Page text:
Local TV station WBIR has been in the news as an Easter segment last week went viral.
What made everything from Gawker to the Today Show were some bunnies that in an on-air segment in front of the anchors did what ... ah ... rabbits often do.
The Gawker headline: "Bunnies Have Sex Like Bunnies on Local News Channel's Easter Broadcast"
Even another Gannett TV stations have had fun with it.
For its part, WBIR and staff have had a good sense of humor about it and are just rolling with it.
Here's Christy Moreno, WBIR News Director:
Here's another incredible example of the government's trampling of the rights of photojournalists.
The Toledo Blade filed suit Friday after the Army security personnel detained two journalists outside a tank plan in Lima, Ohio. Cameras were confiscated and some photos deleted.
The incident occurred March 28 at a General Dynamics plant.
The lawsuit claims the newspaper employees were unlawfully detained, that one was unlawfully restrained and received threats of bodily harm, that cameras were unlawfully confiscated and images unlawfully destroyed, and that their Constitutional rights were unlawfully prevented from being exercised.
Was this part of some newspaper uncover project? Nope. They were in Lima covering a press conference at a Ford automotive plant and, while they were in town, they went around taking photos of businesses as file art for future stories.
They were outside the plant's fence and took photos from public property, the newspaper said.
One of the employees, a female photographer, was held in handcuffs for over an hour. One officer said to her "You say you are a female, I'm going to go under your bra," the newspaper reported.
There have been a string of incidents involving law enforcement officers confiscating cameras or interferring with photographers. At times, it almost seems there is a not-so-secret government war on photojournalism.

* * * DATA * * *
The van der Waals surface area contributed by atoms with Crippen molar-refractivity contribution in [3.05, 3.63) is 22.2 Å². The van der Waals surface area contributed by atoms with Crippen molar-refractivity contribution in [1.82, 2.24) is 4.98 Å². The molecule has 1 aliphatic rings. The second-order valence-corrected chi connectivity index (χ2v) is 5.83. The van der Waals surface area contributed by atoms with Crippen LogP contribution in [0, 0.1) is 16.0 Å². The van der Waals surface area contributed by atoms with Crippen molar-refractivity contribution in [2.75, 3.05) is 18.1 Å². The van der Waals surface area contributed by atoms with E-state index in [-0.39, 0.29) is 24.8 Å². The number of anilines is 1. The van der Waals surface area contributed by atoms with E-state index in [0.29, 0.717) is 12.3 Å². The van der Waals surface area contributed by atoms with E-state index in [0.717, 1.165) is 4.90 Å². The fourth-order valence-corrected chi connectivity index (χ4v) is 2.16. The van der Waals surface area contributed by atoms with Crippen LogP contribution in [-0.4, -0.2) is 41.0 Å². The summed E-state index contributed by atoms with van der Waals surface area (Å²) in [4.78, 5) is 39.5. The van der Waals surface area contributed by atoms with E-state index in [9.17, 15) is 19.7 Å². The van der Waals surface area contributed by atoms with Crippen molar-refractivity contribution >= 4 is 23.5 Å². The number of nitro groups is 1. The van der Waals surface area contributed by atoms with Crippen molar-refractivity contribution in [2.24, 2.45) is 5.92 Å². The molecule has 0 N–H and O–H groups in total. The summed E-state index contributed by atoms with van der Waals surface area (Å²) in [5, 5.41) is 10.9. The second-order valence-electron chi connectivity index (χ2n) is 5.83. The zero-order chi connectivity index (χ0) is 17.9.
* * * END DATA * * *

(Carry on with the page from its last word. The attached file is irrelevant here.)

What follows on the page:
Good news for training in the newsroom.
The Poynter Institute and the E.W. Scripps Co. today announced a long-term agreement that will provide customized training for staff members in the Scripps newspaper division.
See the release. And this is but one component of a larger training agenda for Scripps newsrooms.
2013 was the year when paywalls became the norm for newspapers.
70 percent of newspapers now have some sort of paywall (see pie chart on right), according to a survey by the Reynolds Journalism Institute. That's up from 41 percent in 2011 and 47 percent in 2012.
Consumers are still adjusting.
Newspapers are not using just one model and are changing the business rules in search of the sweet spot of subscriptions and audience. But don't expect the walls to falls.
In the Reynolds survey, publishers generally said: "We should have done it sooner."
While there are few experiments, don't expect a similar rush to paywalls by TV website owners or digital only startups.